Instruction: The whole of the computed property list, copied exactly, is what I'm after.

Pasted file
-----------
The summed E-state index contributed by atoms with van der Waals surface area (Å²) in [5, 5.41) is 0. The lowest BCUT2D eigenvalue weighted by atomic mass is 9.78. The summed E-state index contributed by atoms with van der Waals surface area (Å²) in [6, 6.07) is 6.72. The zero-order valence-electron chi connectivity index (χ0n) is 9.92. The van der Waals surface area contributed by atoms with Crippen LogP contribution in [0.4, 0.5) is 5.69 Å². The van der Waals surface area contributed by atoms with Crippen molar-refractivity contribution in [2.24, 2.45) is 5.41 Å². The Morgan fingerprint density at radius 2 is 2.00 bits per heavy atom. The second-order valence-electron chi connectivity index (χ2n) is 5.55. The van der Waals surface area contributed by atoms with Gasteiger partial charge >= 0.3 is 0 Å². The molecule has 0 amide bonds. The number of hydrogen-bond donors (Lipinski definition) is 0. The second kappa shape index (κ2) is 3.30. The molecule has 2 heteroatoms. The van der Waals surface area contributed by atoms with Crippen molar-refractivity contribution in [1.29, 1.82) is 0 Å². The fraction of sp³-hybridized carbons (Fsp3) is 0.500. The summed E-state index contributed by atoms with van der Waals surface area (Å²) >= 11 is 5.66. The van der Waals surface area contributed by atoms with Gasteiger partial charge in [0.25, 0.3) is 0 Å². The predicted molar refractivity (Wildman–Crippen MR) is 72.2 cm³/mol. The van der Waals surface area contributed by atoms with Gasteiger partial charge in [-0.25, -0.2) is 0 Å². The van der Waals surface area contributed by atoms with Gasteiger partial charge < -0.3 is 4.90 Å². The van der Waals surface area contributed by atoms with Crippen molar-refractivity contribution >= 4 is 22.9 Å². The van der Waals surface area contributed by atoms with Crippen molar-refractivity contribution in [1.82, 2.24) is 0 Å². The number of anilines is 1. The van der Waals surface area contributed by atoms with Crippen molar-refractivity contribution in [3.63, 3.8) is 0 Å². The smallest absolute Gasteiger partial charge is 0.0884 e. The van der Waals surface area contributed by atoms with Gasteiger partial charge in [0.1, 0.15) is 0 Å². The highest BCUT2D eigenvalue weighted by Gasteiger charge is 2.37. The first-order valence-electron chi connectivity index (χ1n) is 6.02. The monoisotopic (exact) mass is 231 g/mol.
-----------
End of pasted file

The summed E-state index contributed by atoms with van der Waals surface area (Å²) in [5, 5.41) is 0. The lowest BCUT2D eigenvalue weighted by atomic mass is 9.78. The summed E-state index contributed by atoms with van der Waals surface area (Å²) in [6, 6.07) is 6.72. The zero-order valence-electron chi connectivity index (χ0n) is 9.92. The van der Waals surface area contributed by atoms with Crippen LogP contribution in [0.4, 0.5) is 5.69 Å². The van der Waals surface area contributed by atoms with Crippen molar-refractivity contribution in [2.24, 2.45) is 5.41 Å². The Morgan fingerprint density at radius 2 is 2.00 bits per heavy atom. The second-order valence-electron chi connectivity index (χ2n) is 5.55. The van der Waals surface area contributed by atoms with Gasteiger partial charge >= 0.3 is 0 Å². The molecule has 0 amide bonds. The number of hydrogen-bond donors (Lipinski definition) is 0. The second kappa shape index (κ2) is 3.30. The molecule has 2 heteroatoms. The van der Waals surface area contributed by atoms with Crippen molar-refractivity contribution in [1.29, 1.82) is 0 Å². The fraction of sp³-hybridized carbons (Fsp3) is 0.500. The summed E-state index contributed by atoms with van der Waals surface area (Å²) >= 11 is 5.66. The van der Waals surface area contributed by atoms with Gasteiger partial charge in [0.25, 0.3) is 0 Å². The predicted molar refractivity (Wildman–Crippen MR) is 72.2 cm³/mol. The van der Waals surface area contributed by atoms with Gasteiger partial charge in [-0.25, -0.2) is 0 Å². The van der Waals surface area contributed by atoms with Gasteiger partial charge < -0.3 is 4.90 Å². The van der Waals surface area contributed by atoms with Crippen molar-refractivity contribution >= 4 is 22.9 Å². The van der Waals surface area contributed by atoms with Crippen molar-refractivity contribution in [1.82, 2.24) is 0 Å². The number of anilines is 1. The van der Waals surface area contributed by atoms with Crippen molar-refractivity contribution in [3.63, 3.8) is 0 Å². The smallest absolute Gasteiger partial charge is 0.0884 e. The van der Waals surface area contributed by atoms with Gasteiger partial charge in [0.1, 0.15) is 0 Å². The highest BCUT2D eigenvalue weighted by Gasteiger charge is 2.37. The first-order valence-electron chi connectivity index (χ1n) is 6.02. The monoisotopic (exact) mass is 231 g/mol.